Alexander Melentyevich Volkov

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For other people named Alexander Volkov, see Alexander Volkov (disambiguation).
Alexander Volkov
A M Volkov.gif
Born (1891-06-14)June 14, 1891
Ust-Kamenogorsk, Russian Empire
Died July 3, 1977(1977-07-03) (aged 86)
Moscow, Soviet Union

Alexander Melentyevich Volkov (Russian: Алекса́ндр Меле́нтьевич Во́лков [ɐlʲɪˈksandr mʲɪˈlʲenʲtʲɪvʲɪtɕ ˈvolkəf]; June 14, 1891 – July 3, 1977) was a Soviet novelist and mathematician.

Volkov was born in Ust-Kamenogorsk. He wrote several historical novels, but is mostly remembered for a series of children's books based on L. Frank Baum's The Wonderful Wizard of Oz.

The first of these books, The Wizard of the Emerald City,[1] is a loose translation of the first Oz book, with chapters added, altered, or omitted, some names changed (for example, Dorothy becomes "Ellie", Oz is renamed "Magic Land", and Toto can talk when in Magic Land), and several characters given personal names instead of generic ones. Baum's name is mentioned in the first of Volkov books but the Soviet Union paid no royalties to the Baum estate. First published in 1939 in the Soviet Union, the book became quite popular; and in the 1960s Volkov also wrote his own sequels to the story. He liberally borrowed from some of the originals such as using the "Powder of Life" idea from The Marvelous Land of Oz but mostly created a divergent universe. From 1963 to 1970, four more books in the series were published, with the sixth and final story published posthumously in 1982. Other authors such as Yuri Kuznetsov, Sergei Sukhinov, and Leonid Vladimirsky (Volkov's original illustrator) have recently written additional sequels in Russian, creating in effect an alternative series of Oz books.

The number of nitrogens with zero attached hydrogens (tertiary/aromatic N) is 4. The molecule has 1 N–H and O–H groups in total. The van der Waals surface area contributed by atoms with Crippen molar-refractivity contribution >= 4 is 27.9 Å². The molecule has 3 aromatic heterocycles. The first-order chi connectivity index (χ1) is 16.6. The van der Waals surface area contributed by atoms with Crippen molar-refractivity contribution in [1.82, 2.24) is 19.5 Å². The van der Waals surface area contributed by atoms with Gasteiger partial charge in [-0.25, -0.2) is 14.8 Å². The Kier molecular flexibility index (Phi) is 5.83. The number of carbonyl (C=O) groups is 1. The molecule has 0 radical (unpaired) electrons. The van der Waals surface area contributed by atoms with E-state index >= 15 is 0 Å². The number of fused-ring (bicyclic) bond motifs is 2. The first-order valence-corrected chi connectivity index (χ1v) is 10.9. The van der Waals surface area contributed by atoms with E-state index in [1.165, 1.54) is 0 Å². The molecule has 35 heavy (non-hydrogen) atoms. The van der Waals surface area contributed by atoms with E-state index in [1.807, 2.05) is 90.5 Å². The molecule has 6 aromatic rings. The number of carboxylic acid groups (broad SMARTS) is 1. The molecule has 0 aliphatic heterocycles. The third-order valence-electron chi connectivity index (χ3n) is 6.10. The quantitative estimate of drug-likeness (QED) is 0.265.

The context and situations found in the Volkov version are notably different from the original Baum version in their political tones. The situations, while still maintaining a childlike clarity of good versus evil, often involve the characters encountering very mature political and ethical decisions. The heroes are repeatedly called upon to defend Magic Land against invasions or topple feudalistic or aristocratic governments to free the populace. Both themes are often found in Soviet sci-fi and adventure literature (see the Strugatsky brothers' novels Hard to be a God and Inhabited Island).

Volkov's Magic Land series was translated into many languages and was popular with children all over the Eastern bloc. Volkov's version of Oz seems to be better known than Baum's in some countries, for example in China, in Germany (especially former East Germany), and also in Arabic-speaking countries such as Syria. In Germany, one author has written his own set of sequels to Volkov's books. The books in the series have been translated into English — or retranslated, in the case of the first book — by Peter L. Blystone, and were published by Red Branch Press in three volumes (two books a volume) in 1991 (revised edition 2010), 1993, and 2007.

Volkov's Magic-Land books[edit]

Other books[edit]

  • Wonderful balloon (The first aeronaut) (1940)
  • The Two Brothers (1950, rewritten in 1961)
  • The Architects (1954)
  • Astern trace (1960)
  • The Wandering (1963)
  • Prisoner of Zargrad (1969)
  • Land and Sky (1972)

References[edit]

  1. ^ Drew, Bernard A. (2010). Literary Afterlife: The Posthumous Continuations of 325 Authors' Fictional Characters, p. 197. McFarland & Company, Inc.